For some reason, I didn’t get the alert of this post – so here I am, at 3:33 a.m., sitting at my computer, telling myself to I need some “Carlton inspiration” to keep my head in the game.
    I’m part of the “stay at home” crowd, too. A few too many people who aren’t designated drivers on the road for my comfort level (and really, I’m not paranoid – just grew up with an insurance adjuster in the house).
    The pitch on reason, close on emotion is a fantastic reminder to start out the year. So now, at 3:39 am, I’m going to review the copy on all of my websites (she says with a snarl….), and reconsider that video that is on my list to edit and post on YouTube later today.
    PS: Am I the only one who doesn’t know what ROFLMAO on twitter is???
    PPS: I bought those same Tony Robbins casettes. Got a bug up my butt to drive to Vegas (I had an apartment there, but no car) – yep, woke up and said, “I think I’ll drive the car to Vegas today.” Took in all 21 sessions of Personal Power in one trip!! I can still see him throwing water in the woman’s face who was whining about not having a guy in her life, and I can still think about him working with the basketball player who couldn’t make a free throw……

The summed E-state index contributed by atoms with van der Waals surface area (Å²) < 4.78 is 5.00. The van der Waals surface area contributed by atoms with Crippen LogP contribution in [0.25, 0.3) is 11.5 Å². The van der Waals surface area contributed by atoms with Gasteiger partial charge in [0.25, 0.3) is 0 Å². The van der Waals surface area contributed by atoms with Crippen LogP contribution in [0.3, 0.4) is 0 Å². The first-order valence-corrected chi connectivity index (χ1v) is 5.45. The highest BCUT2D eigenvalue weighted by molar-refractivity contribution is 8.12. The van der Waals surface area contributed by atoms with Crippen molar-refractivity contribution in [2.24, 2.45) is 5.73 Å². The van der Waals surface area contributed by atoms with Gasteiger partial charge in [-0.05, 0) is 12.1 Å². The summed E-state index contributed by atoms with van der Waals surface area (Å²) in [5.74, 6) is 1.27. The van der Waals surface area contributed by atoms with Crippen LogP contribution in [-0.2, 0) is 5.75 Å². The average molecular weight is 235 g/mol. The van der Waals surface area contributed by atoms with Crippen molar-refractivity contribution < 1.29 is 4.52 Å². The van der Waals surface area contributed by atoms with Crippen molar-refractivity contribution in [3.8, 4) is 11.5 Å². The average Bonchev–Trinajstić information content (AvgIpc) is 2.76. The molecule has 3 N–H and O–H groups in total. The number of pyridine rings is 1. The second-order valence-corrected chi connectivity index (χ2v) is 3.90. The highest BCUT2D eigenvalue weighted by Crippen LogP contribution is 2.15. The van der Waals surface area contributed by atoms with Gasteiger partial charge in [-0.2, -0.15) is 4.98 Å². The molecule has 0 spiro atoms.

And now – it’s 3:44…..

  • dmh says:

    Ah… there’s nothing like drinking from the refreshing waters of common sense and insight from JC.

    What a way to start the year. Thanks John

  • GV says:

    It’s rare that I have to go to websters.com when reading a blog post. Not that I have a large mental lexical database of note, it’s just when I read “..Bacchanalian excess…” my interest is piqued.
    As for the rest of the post, well… SPOT ON!
    Make Some Trails!

    • John Carlton says:

      Thanks for checkin, GV.
      And good job looking up what you didn’t immediately understand.
      For the record… everyone should know enough history to register the term “Bacchanalian”.
      If you do not, then (1) Sigh long and hard, blame your stupid ass teachers for skipping too much of the good stuff in school… and (2) Look it up, just like GV did. Websters, Wiki, Greek and Roman history, all of it.
      You should especially know about this stuff if you love rock and roll. You’ll understand when you figure out what the term means…

  • Roger says:

    John, listen, this is amazing news, my drinking carreer wasn’t a waste.